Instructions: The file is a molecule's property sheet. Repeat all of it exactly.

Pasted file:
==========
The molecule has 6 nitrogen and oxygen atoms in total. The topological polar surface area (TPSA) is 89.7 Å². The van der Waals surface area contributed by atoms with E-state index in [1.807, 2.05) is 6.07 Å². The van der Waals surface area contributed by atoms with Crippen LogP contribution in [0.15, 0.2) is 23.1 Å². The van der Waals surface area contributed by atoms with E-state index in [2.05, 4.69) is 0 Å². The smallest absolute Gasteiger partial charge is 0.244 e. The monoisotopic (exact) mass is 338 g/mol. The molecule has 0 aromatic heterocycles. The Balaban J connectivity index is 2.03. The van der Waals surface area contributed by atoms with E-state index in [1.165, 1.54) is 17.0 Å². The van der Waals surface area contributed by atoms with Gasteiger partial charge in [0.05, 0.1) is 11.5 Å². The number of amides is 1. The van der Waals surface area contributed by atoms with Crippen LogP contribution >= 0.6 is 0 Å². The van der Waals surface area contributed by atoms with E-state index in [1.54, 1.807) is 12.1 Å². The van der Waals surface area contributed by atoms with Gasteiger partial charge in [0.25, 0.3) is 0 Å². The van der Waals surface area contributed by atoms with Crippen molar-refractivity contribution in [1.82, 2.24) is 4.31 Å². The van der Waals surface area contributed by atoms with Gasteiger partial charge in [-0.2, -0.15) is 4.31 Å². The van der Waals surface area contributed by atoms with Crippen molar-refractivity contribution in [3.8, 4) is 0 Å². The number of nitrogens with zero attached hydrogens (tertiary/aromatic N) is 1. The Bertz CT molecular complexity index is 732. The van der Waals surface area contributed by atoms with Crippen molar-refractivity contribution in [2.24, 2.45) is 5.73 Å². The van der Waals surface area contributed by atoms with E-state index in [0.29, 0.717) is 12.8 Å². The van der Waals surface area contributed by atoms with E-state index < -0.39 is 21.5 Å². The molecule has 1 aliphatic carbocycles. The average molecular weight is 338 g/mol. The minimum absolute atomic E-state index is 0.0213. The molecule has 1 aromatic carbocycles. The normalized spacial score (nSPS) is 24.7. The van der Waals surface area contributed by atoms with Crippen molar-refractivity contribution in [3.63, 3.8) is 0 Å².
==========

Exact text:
The molecule has 6 nitrogen and oxygen atoms in total. The topological polar surface area (TPSA) is 89.7 Å². The van der Waals surface area contributed by atoms with E-state index in [1.807, 2.05) is 6.07 Å². The van der Waals surface area contributed by atoms with Crippen LogP contribution in [0.15, 0.2) is 23.1 Å². The van der Waals surface area contributed by atoms with E-state index in [2.05, 4.69) is 0 Å². The smallest absolute Gasteiger partial charge is 0.244 e. The monoisotopic (exact) mass is 338 g/mol. The molecule has 0 aromatic heterocycles. The Balaban J connectivity index is 2.03. The van der Waals surface area contributed by atoms with E-state index in [1.165, 1.54) is 17.0 Å². The van der Waals surface area contributed by atoms with Gasteiger partial charge in [0.05, 0.1) is 11.5 Å². The number of amides is 1. The van der Waals surface area contributed by atoms with Crippen LogP contribution >= 0.6 is 0 Å². The van der Waals surface area contributed by atoms with E-state index in [1.54, 1.807) is 12.1 Å². The van der Waals surface area contributed by atoms with Gasteiger partial charge in [0.25, 0.3) is 0 Å². The van der Waals surface area contributed by atoms with Crippen molar-refractivity contribution in [1.82, 2.24) is 4.31 Å². The van der Waals surface area contributed by atoms with Gasteiger partial charge in [-0.2, -0.15) is 4.31 Å². The van der Waals surface area contributed by atoms with Crippen molar-refractivity contribution in [3.8, 4) is 0 Å². The number of nitrogens with zero attached hydrogens (tertiary/aromatic N) is 1. The Bertz CT molecular complexity index is 732. The van der Waals surface area contributed by atoms with Crippen molar-refractivity contribution in [2.24, 2.45) is 5.73 Å². The van der Waals surface area contributed by atoms with E-state index in [0.29, 0.717) is 12.8 Å². The van der Waals surface area contributed by atoms with E-state index < -0.39 is 21.5 Å². The molecule has 1 aliphatic carbocycles. The average molecular weight is 338 g/mol. The minimum absolute atomic E-state index is 0.0213. The molecule has 1 aromatic carbocycles. The normalized spacial score (nSPS) is 24.7. The van der Waals surface area contributed by atoms with Crippen molar-refractivity contribution in [3.63, 3.8) is 0 Å².